The Gentle Good talks about his forthcoming album

The Gentle Good

Gareth Bonello (The Gentle Good) talks about his upcoming album in which he reworks some old Welsh ballads.

The record begins at the beginning, with the break of dawn. In the opening notes of the guitar we sense the dew in small pearls on the surface of the leaves, the sound of spring rising up from the soil. A lone walker sets out into the world, enchanted. ‘Pan own i ar foreddydd’ : As I was one morning.

We find ourselves asking: where does grief fit in this world that is so green, so full of hope and light?  Galargan: old songs, set down and interpreted when the world was locked up, when things like loss, despair and fear felt more real than ever. When loved ones disappeared. When anger mixed with the water, and everyone felt like they were screaming into the darkness. In periods like this, when there are no words, the old songs suggest themselves: always relevant, always with something new to reveal.

Many of the songs come from the invaluable collections and writings of Meredydd Evans and Phyllis Kinney in the National Library of Wales. ‘Nid wyf yn llon’, for example – collected from the singing of a prisoner in Dolgellau jail. We hear his voice in a room where the awakening of spring is only a distant memory through the damp walls of an old cell. The despair reaches across the centuries; for a moment there’s a connection with this nameless man, almost as if we share the cell with him.

On we go through the green of another bright morning on ‘Pan own y gwanwyn’, with that unearthly melody, which refuses all efforts to be defined. To ‘Beth yw’r haf i mi?’ A summer lament sounding almost like a fado song. And finally, a cry of despair as the cello weeps in the fading light for ‘Dafydd y Garreg Wen’.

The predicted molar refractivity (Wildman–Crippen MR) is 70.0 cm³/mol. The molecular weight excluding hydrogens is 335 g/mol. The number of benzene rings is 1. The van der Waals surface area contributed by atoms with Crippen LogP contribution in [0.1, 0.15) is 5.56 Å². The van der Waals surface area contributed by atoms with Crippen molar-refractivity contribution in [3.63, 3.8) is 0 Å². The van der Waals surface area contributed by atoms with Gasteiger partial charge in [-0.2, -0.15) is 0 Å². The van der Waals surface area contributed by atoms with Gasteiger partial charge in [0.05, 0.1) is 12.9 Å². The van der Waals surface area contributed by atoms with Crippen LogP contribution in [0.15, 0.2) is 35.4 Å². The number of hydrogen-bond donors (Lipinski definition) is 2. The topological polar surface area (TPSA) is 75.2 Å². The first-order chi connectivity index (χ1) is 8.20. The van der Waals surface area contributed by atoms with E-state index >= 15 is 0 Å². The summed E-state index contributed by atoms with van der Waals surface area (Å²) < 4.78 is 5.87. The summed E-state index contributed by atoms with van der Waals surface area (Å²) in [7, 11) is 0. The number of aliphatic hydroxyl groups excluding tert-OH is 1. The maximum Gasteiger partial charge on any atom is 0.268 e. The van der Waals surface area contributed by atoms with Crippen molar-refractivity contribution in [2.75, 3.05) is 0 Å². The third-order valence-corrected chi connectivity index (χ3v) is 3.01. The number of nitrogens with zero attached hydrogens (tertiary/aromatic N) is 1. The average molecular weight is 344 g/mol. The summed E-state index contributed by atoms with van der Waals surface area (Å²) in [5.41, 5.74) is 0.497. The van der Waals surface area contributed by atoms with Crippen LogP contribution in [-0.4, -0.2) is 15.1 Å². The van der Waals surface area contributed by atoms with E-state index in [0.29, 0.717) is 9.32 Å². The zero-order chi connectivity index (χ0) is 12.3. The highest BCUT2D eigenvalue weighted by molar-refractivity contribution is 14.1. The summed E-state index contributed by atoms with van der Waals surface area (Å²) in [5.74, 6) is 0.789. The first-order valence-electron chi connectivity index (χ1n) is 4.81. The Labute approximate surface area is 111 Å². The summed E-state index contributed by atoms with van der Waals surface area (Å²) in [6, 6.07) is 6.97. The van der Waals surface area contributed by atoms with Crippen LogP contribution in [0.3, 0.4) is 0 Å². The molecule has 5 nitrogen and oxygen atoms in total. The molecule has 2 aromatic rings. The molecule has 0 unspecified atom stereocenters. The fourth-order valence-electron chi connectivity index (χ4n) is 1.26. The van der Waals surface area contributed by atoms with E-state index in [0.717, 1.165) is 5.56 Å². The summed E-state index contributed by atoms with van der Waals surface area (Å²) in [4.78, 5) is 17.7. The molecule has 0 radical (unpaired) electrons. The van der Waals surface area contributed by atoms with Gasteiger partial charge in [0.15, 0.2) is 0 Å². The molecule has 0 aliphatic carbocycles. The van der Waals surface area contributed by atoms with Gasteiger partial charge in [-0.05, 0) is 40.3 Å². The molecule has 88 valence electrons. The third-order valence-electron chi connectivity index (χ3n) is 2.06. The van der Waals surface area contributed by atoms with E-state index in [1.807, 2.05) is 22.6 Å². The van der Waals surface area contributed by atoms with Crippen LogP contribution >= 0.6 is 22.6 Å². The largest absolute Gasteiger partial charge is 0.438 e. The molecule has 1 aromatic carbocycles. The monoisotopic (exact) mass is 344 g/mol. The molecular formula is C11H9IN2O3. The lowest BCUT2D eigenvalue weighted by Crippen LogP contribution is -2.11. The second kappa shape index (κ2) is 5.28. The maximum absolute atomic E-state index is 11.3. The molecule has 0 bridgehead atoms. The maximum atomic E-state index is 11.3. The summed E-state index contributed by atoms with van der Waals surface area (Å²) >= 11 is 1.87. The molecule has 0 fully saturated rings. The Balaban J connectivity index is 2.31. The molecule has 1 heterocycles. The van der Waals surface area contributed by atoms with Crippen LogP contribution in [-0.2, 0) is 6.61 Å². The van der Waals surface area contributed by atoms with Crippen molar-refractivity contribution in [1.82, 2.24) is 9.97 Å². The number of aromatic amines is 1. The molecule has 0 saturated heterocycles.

Perhaps it is the naturalness of the music that creates the enchantment. Crafted in a kitchen in Cardiff, and in a small cottage in the wild expanses of Cwm Elan where the musician was accompanied by no one but himself, the arrangements are simple. Sometimes, we hear the cello – like the sun coming from behind a cloud, filling the world with brightness again – but it is the guitar and the voice that are constant and striking. But what comes after grief? Can there be light and comfort? We know that spring shall return. There’s purpose and truth in that old May carol; ‘Mae’r Ddaear yn glasu’: The Earth is in bloom. It is quiet and gracious, from the singing and playing of a musician who is gentle even when dealing with the darkness.

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